Question General Spaceflight Q&A

tblaxland

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1.Before ET SEP, you see some plasma "flames" surrounding the vessel. What causes it?
High energy collisions between the orbiter and particles in the ionosphere. At MECO, the orbiter is only just out of the mesosphere (about 105 km IIRC) and there is still plenty of "air" for it to collide with. The energy transferred to the particles is re-radiated, some of it in the visible spectrum.

3.During entry you see plasma flames. Is it caused by compressed air that heats, friction or any other? How much contribution each factor has in the heating?
Almost all of it is due to adiabatic heating from compression at the shock front.
 

Dambuster

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High energy collisions between the orbiter and particles in the ionosphere. At MECO, the orbiter is only just out of the mesosphere (about 105 km IIRC) and there is still plenty of "air" for it to collide with. The energy transferred to the particles is re-radiated, some of it in the visible spectrum.

Do you know of any websites with information about this? It sounds quite interesting :)
 

rucinter

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Does the shuttle crew carry with them all the checklists, in printed form? For STS-131 I've counted over 1500 pages of checklists.
 

garyw

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Yes. You can see a photo here of the flight plan (which is a collection of the checklists) here:

Space-Shuttle-Discovery-STS-116-061.preview.jpg
 

Urwumpe

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Does the shuttle crew carry with them all the checklists, in printed form? For STS-131 I've counted over 1500 pages of checklists.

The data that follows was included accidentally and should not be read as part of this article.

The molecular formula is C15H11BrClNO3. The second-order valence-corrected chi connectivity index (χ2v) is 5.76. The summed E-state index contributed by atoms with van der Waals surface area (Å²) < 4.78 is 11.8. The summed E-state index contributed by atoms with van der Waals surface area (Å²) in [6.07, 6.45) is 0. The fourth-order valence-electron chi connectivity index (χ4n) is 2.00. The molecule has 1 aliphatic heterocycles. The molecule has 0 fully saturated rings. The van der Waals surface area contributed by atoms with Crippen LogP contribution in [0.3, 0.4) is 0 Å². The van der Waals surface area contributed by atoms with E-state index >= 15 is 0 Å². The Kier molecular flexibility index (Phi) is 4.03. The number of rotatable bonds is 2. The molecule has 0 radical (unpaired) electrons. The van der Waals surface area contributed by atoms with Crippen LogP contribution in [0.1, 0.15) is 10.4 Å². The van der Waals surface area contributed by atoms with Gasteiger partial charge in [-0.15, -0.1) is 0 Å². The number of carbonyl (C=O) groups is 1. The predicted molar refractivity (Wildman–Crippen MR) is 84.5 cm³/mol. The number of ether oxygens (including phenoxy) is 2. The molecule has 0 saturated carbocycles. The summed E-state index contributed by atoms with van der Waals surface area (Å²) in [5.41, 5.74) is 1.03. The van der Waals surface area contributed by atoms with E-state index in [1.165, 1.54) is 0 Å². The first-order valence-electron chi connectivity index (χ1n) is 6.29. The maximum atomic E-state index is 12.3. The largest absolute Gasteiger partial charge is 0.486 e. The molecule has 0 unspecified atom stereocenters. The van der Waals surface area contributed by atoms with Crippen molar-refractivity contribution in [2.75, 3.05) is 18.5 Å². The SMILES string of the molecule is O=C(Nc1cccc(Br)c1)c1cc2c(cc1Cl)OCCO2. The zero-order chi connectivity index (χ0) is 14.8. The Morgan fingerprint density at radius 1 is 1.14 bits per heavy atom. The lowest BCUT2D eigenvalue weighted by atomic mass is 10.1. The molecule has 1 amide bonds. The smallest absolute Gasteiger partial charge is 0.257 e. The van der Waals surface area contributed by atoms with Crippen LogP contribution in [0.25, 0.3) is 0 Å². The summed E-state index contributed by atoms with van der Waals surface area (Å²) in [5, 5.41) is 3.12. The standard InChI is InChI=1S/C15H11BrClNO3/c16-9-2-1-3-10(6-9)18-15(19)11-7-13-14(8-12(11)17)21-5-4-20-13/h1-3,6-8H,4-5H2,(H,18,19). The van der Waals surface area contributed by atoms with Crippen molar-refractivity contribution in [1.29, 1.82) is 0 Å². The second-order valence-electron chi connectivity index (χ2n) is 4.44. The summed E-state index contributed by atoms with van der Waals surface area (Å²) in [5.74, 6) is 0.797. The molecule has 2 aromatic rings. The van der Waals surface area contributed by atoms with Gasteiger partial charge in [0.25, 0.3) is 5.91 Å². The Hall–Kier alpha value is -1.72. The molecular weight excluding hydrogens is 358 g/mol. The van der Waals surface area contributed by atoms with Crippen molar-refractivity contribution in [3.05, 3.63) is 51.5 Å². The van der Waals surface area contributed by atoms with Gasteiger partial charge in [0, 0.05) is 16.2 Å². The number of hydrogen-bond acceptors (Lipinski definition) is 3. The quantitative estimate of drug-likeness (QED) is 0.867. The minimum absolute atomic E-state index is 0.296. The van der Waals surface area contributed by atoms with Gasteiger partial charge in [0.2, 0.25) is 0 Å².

Only the flight data files. Yes, that means all ~1000 pages of it, often in multiple copies of the same checklist (For example, CDR, PLT and MS1 have all a copy of the ascent checklist during launch). Remember that the flight supplements replace pages of the base checklists, they don't add new pages.

And then add also execute packages, that are send to the crew from the ground to include last minute changes and printed over the on-board color printer.
 

DaveS

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And then add also execute packages, that are send to the crew from the ground to include last minute changes and printed over the on-board color printer.
If the printer and Ku EA-1 works!
 

rucinter

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Why is the Leonardo MPLM (and I'm guessing the others too) only half of the payload bay length? Does the extra space in the bay used for something else during a mission or the limitation was done due to weight concerns?
 

garyw

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The MPLM carries quite a bit of weight so it's purposely put at the back of the orbiter for CoG reasons. All MPLM's are the same size.
Often there is a rack behind the MPLM which is used to hold ISS spare parts or other items.
 

Urwumpe

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Why is the Leonardo MPLM (and I'm guessing the others too) only half of the payload bay length? Does the extra space in the bay used for something else during a mission or the limitation was done due to weight concerns?